To represent our local diversity, the Outdoor Learning Lab includes four ecosystems featuring native flora and fauna.


Six acres planted in 2009

The north most section of the lab aims to replicate local forest communities including the willow, shrub and cottonwood community in wetland corridors, the sugar maple, basswood and white pine community in cool northeastern ravines and the hickory and oak community in west and south slopes. Where west and south slopes are too dry for trees due to sun exposure, a transition from forest to prairie would occur in our region, as it does in the lab.


Six acres planted in 2009

A savanna is a prairie interspersed with fire tolerant trees. The lab’s savanna is located between the forest and prairie, as it is often in found in this transition zone. Savannas form where local soil types, rainfall, fire, ungulate grazing and topography encourage them.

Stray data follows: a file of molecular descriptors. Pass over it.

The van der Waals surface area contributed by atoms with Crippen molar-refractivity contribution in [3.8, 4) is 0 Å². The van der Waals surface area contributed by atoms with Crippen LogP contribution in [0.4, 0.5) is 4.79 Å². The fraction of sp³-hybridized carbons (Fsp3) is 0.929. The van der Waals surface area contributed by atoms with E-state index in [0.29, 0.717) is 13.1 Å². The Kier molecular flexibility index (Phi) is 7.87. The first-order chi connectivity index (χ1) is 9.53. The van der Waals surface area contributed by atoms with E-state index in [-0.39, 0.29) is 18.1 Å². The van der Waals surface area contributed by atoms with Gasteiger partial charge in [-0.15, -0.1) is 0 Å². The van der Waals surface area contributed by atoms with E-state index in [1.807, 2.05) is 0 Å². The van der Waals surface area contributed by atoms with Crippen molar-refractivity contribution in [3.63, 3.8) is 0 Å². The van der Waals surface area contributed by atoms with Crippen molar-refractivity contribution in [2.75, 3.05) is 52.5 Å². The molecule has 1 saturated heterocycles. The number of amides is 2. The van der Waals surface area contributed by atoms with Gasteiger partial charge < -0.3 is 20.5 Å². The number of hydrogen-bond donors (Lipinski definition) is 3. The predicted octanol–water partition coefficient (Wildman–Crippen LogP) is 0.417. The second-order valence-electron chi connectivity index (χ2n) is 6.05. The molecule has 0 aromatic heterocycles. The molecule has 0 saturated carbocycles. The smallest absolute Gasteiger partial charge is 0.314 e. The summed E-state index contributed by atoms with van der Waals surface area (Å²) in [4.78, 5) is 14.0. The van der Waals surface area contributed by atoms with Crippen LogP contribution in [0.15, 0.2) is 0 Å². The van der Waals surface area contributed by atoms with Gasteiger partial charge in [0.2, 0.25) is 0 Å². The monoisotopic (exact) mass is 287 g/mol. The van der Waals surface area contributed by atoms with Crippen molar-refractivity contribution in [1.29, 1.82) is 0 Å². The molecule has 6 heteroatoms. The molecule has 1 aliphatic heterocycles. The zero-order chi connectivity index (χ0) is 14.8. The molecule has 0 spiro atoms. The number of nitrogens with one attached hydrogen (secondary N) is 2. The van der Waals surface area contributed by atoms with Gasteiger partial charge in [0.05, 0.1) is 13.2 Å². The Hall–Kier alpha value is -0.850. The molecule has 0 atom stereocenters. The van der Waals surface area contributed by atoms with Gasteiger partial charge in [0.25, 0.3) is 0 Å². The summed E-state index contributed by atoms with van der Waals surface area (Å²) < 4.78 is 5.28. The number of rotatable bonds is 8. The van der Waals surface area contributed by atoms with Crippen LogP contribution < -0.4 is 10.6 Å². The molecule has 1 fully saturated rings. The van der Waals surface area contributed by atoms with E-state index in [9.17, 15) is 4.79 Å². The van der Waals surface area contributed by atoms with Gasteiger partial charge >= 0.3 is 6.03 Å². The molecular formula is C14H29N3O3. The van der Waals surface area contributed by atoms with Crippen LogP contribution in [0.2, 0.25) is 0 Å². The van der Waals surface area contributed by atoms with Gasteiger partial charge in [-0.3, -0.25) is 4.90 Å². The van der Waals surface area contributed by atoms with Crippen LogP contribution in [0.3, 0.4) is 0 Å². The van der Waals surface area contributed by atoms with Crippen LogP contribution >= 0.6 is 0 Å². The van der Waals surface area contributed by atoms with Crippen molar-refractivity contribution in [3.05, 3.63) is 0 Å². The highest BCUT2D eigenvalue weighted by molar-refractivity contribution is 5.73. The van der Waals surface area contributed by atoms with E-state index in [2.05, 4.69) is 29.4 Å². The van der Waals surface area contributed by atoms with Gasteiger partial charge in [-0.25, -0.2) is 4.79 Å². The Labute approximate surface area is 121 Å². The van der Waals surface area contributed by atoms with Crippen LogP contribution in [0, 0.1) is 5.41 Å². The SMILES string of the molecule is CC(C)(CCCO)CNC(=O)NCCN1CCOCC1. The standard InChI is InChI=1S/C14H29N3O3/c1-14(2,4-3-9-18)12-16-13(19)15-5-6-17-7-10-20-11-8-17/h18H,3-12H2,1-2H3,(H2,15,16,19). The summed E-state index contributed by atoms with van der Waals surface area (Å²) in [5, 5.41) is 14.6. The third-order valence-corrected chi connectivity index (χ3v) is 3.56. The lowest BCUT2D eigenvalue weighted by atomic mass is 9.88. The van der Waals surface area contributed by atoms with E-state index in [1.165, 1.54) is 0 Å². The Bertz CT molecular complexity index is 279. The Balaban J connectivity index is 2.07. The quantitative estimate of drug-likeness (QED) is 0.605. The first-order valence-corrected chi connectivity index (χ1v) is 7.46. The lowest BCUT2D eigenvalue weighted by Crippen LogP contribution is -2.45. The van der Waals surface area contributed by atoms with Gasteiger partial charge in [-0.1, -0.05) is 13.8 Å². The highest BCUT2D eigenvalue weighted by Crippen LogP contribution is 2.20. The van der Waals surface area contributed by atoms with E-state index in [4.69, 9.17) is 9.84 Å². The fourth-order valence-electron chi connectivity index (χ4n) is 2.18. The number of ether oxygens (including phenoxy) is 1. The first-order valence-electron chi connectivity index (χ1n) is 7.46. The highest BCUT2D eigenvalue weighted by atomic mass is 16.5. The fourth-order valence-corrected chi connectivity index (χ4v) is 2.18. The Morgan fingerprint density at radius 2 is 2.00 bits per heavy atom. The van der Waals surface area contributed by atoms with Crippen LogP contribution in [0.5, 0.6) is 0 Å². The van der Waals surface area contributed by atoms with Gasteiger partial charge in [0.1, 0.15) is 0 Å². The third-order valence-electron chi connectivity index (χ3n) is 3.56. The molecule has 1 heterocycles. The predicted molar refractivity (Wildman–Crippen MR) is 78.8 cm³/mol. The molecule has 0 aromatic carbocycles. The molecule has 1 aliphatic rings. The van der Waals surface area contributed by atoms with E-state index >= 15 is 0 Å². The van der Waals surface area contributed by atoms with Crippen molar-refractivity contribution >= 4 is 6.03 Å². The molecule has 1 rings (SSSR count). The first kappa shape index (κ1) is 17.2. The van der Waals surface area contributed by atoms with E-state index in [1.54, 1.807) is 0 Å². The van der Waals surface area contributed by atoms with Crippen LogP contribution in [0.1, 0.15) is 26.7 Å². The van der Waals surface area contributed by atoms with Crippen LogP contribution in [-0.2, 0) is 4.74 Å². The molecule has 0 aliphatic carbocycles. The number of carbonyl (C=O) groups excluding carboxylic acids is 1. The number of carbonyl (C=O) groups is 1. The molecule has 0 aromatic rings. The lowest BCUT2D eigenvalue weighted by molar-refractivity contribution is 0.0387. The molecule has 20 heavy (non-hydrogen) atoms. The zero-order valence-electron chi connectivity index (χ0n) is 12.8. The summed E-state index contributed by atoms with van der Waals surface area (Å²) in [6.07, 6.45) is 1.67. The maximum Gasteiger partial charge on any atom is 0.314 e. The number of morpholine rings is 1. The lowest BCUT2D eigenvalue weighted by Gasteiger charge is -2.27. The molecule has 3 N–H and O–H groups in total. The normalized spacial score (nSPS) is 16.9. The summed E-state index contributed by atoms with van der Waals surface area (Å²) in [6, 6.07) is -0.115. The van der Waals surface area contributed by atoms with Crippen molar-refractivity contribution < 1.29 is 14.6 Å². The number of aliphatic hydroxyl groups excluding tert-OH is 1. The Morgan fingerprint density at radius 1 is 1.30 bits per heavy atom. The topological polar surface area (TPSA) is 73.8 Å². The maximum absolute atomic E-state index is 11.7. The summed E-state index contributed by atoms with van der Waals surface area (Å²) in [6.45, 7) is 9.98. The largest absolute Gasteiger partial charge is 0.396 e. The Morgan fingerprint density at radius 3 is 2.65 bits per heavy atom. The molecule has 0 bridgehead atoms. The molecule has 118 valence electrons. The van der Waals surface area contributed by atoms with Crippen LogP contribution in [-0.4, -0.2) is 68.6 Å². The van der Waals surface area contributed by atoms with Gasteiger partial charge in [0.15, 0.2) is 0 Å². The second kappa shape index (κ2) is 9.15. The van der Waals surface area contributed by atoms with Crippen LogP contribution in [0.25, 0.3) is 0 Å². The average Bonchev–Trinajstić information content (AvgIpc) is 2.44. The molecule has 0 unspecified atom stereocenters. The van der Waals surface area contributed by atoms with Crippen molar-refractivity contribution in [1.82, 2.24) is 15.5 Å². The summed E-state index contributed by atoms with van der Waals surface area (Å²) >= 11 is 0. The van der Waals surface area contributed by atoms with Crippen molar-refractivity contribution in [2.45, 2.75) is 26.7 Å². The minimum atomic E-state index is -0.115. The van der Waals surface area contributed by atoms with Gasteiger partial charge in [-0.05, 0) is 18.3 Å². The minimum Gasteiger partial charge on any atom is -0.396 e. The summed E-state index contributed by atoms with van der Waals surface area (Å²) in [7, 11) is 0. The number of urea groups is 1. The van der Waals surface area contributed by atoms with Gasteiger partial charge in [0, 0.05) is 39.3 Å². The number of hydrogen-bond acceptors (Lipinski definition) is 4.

24 acres planted in 2009 and 2015

The lab has six acres of prairie planted in 2009 in the southeast, and 18 acres planted in 2015 in the west. Less than 1/1000 of Iowa’s native prairie remains. This led to the science of prairie reconstruction and greatly informed efforts to replace rare ecosystems. Reconstruction of prairie includes reestablishing native grasses and forbs and replicating natural cycles of fire and grazing. The lab’s east prairie and savanna was burned in 2012 and 2015.


Six acres planted in 2009 and 2015

From north to south, the lab’s wetland captures and cleanses local surface water draining through a small upper pond and two bioswales before entering a lower one-acre pond. From west to east, a series of four prairie potholes capture water moving toward the lower pond. Wetland offers valuable wildlife habitat and an important water control structure. The lab’s wetland contains a freshwater food web, offers food and rest to migrating waterfowl and is an IoWater testing site.